I never got around to posting this last night, so it's a little late.
Yesterday, Day 2 of Science Camp, was another fun day. We started by finishing up the insect collecting. After about an hour of terrorizing butterflies, we moved to individual sessions.
In the chemistry session we did some DNA testing. For convenience I use a forensic DNA fingerprinting kit from BioRad. I've used this kit several times and it has always worked. I spread it over two days.
During the first day, I talk about DNA and how restriction enzymes can be used to make distinct DNA fragments. To illustrate this, I give them a strip of paper that has been subdivided into 40 boxes. I give them each a box of four crayons (like the ones you get a restaurants to entertain the wee ones until the food arrives). They are instructed to randomly color the boxes with the four different colors. Ideally, each color is used for 25% of the boxes. After they are done coloring, we get out our restriction enzymes: scissors. I pick a sequence of colors at random and anyone with that sequence cuts the "DNA" with the scissors. For example, I pick "red, blue, blue." Anyone with that sequence would cut after the second blue. Next we switch to a different enzyme that cuts after the sequence "Green, Yellow." Anyone with the sequence would cut after the yellow box. This continues for a few more rounds. Eventually, we compare everyones "DNA" fragments. I've never had anyone get the same # and size of fragments. It illustrates the point that everyones DNA is different and different fragments will be formed when the restriction enzymes are used.
After the coloring exercise, we went to the lab to add the EcoR1/Pst1 restriction enzyme mixture to DNA samples. There was a crime scene sample and 5 suspect samples. To do the transfers we use Eppendorf micropipets. A lot of time is spent teaching them house to use the pipets, but they love using the professional tools. They are closely supervised of course.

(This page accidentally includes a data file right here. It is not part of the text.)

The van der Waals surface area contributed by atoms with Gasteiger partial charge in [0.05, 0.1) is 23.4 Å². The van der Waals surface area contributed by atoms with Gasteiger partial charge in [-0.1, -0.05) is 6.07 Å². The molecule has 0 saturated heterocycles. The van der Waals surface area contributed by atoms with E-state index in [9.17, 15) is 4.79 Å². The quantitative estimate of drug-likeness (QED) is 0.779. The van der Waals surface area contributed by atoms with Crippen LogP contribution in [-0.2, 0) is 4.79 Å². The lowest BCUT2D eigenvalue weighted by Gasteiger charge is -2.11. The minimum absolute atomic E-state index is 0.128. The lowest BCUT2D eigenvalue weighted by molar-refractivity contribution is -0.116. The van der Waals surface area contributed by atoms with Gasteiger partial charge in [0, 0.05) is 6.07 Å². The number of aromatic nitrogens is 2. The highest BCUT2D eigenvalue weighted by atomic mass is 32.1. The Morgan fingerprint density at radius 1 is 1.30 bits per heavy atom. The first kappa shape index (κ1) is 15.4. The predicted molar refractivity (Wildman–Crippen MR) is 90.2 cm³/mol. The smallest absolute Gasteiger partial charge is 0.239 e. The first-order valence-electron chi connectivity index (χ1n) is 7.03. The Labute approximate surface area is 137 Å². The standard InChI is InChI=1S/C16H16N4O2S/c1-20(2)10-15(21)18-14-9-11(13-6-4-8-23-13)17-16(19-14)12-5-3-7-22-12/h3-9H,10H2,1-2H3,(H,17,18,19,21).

After the restriction enzyme has been added to the DNA it is incubated overnight. On Day 3 of Science Camp we will do electrophoresis.
The demo of the day involved the combustion of hydrogen balloons. This has been one of my favorite demos since I first saw it done at the University of Nebraska. The first balloon contains pure oxygen. A candle on the end of meter stick acts as a igniter. The pure oxygen balloon simply pops and the crowd is not amused.
What's the problem? There is no fuel, just oxygen.
The next balloon contains hydrogen. The candle on a stick is place under the balloon and boom! This amuses them a little more. Now that there is fuel, the "boom" is nice. However, the only source of oxygen is on the outside. The balloon must pop first, mix with the hydrogen and then combust.
The final balloon contains 2 parts hydrogen and 1 part oxygen. The candle is placed under the balloon and BOOM!!!! The blast is felt and heard by everyone near. Now we are talking chemistry.
It illustrates the importance of stoichiometry.
As an added bonus, I tried something I always wanted to try. I taped 5 hydrogen balloons together in a line. I put the candle under the first balloon and the chain reaction worked even better than expected. Oddly enough, the sequence of explosions had the rhythm just like the first part of "shave and a hair cut..." It was weird.
I didn't video tape it, but I am going to repeat that and tape it for sure.